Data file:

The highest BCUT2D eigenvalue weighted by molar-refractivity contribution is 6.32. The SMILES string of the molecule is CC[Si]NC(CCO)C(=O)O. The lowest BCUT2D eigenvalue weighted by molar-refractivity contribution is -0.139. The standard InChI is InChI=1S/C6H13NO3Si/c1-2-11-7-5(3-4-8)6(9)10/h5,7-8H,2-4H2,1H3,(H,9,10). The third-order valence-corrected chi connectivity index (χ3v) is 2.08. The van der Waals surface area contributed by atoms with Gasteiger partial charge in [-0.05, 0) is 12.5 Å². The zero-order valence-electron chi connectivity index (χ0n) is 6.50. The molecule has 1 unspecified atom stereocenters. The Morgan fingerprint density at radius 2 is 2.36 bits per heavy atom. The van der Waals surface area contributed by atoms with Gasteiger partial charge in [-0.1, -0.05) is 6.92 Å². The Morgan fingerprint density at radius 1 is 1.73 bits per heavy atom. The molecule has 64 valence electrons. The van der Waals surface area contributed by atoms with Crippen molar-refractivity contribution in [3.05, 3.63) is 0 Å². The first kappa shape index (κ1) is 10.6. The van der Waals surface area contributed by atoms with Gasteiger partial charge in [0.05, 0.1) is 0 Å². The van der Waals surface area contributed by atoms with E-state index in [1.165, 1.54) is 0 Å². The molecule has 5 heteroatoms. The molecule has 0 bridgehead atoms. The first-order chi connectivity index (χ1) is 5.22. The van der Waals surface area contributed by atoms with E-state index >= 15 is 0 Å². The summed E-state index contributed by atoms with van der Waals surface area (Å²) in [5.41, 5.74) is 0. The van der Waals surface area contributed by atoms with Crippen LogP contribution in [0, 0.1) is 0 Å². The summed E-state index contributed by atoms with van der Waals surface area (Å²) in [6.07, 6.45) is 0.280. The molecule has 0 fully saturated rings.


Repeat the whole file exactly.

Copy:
The highest BCUT2D eigenvalue weighted by molar-refractivity contribution is 6.32. The SMILES string of the molecule is CC[Si]NC(CCO)C(=O)O. The lowest BCUT2D eigenvalue weighted by molar-refractivity contribution is -0.139. The standard InChI is InChI=1S/C6H13NO3Si/c1-2-11-7-5(3-4-8)6(9)10/h5,7-8H,2-4H2,1H3,(H,9,10). The third-order valence-corrected chi connectivity index (χ3v) is 2.08. The van der Waals surface area contributed by atoms with Gasteiger partial charge in [-0.05, 0) is 12.5 Å². The zero-order valence-electron chi connectivity index (χ0n) is 6.50. The molecule has 1 unspecified atom stereocenters. The Morgan fingerprint density at radius 2 is 2.36 bits per heavy atom. The van der Waals surface area contributed by atoms with Gasteiger partial charge in [-0.1, -0.05) is 6.92 Å². The Morgan fingerprint density at radius 1 is 1.73 bits per heavy atom. The molecule has 64 valence electrons. The van der Waals surface area contributed by atoms with Crippen molar-refractivity contribution in [3.05, 3.63) is 0 Å². The first kappa shape index (κ1) is 10.6. The van der Waals surface area contributed by atoms with Gasteiger partial charge in [0.05, 0.1) is 0 Å². The van der Waals surface area contributed by atoms with E-state index in [1.165, 1.54) is 0 Å². The molecule has 5 heteroatoms. The molecule has 0 bridgehead atoms. The first-order chi connectivity index (χ1) is 5.22. The van der Waals surface area contributed by atoms with E-state index >= 15 is 0 Å². The summed E-state index contributed by atoms with van der Waals surface area (Å²) in [5.41, 5.74) is 0. The van der Waals surface area contributed by atoms with Crippen LogP contribution in [0, 0.1) is 0 Å². The summed E-state index contributed by atoms with van der Waals surface area (Å²) in [6.07, 6.45) is 0.280. The molecule has 0 fully saturated rings.